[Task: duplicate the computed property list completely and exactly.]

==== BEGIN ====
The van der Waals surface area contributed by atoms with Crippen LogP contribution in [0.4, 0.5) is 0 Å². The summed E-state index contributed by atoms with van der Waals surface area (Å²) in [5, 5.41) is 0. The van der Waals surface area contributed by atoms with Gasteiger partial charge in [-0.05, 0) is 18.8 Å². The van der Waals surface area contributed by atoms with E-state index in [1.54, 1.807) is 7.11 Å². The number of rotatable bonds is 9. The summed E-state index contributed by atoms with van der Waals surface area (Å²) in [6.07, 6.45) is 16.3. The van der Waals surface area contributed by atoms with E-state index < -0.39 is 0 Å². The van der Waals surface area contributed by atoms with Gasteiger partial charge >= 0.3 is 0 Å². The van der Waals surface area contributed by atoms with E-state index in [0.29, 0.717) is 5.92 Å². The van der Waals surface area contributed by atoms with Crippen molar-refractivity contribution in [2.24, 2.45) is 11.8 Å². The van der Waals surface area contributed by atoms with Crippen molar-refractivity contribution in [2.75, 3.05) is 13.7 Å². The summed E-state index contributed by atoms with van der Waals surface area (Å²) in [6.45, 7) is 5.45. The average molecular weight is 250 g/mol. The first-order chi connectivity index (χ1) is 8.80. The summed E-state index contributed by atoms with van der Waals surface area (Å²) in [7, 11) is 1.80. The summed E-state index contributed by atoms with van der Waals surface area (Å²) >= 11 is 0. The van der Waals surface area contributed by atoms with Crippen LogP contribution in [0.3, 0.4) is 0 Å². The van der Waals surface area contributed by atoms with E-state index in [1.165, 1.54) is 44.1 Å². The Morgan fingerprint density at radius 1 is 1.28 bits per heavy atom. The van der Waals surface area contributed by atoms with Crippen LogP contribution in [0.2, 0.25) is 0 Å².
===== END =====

The van der Waals surface area contributed by atoms with Crippen LogP contribution in [0.4, 0.5) is 0 Å². The summed E-state index contributed by atoms with van der Waals surface area (Å²) in [5, 5.41) is 0. The van der Waals surface area contributed by atoms with Gasteiger partial charge in [-0.05, 0) is 18.8 Å². The van der Waals surface area contributed by atoms with E-state index in [1.54, 1.807) is 7.11 Å². The number of rotatable bonds is 9. The summed E-state index contributed by atoms with van der Waals surface area (Å²) in [6.07, 6.45) is 16.3. The van der Waals surface area contributed by atoms with E-state index < -0.39 is 0 Å². The van der Waals surface area contributed by atoms with Gasteiger partial charge >= 0.3 is 0 Å². The van der Waals surface area contributed by atoms with E-state index in [0.29, 0.717) is 5.92 Å². The van der Waals surface area contributed by atoms with Crippen molar-refractivity contribution in [2.24, 2.45) is 11.8 Å². The van der Waals surface area contributed by atoms with Crippen molar-refractivity contribution in [2.75, 3.05) is 13.7 Å². The summed E-state index contributed by atoms with van der Waals surface area (Å²) in [6.45, 7) is 5.45. The average molecular weight is 250 g/mol. The first-order chi connectivity index (χ1) is 8.80. The summed E-state index contributed by atoms with van der Waals surface area (Å²) in [7, 11) is 1.80. The summed E-state index contributed by atoms with van der Waals surface area (Å²) >= 11 is 0. The van der Waals surface area contributed by atoms with Crippen LogP contribution in [0.3, 0.4) is 0 Å². The van der Waals surface area contributed by atoms with E-state index in [1.165, 1.54) is 44.1 Å². The Morgan fingerprint density at radius 1 is 1.28 bits per heavy atom. The van der Waals surface area contributed by atoms with Crippen LogP contribution in [0.2, 0.25) is 0 Å².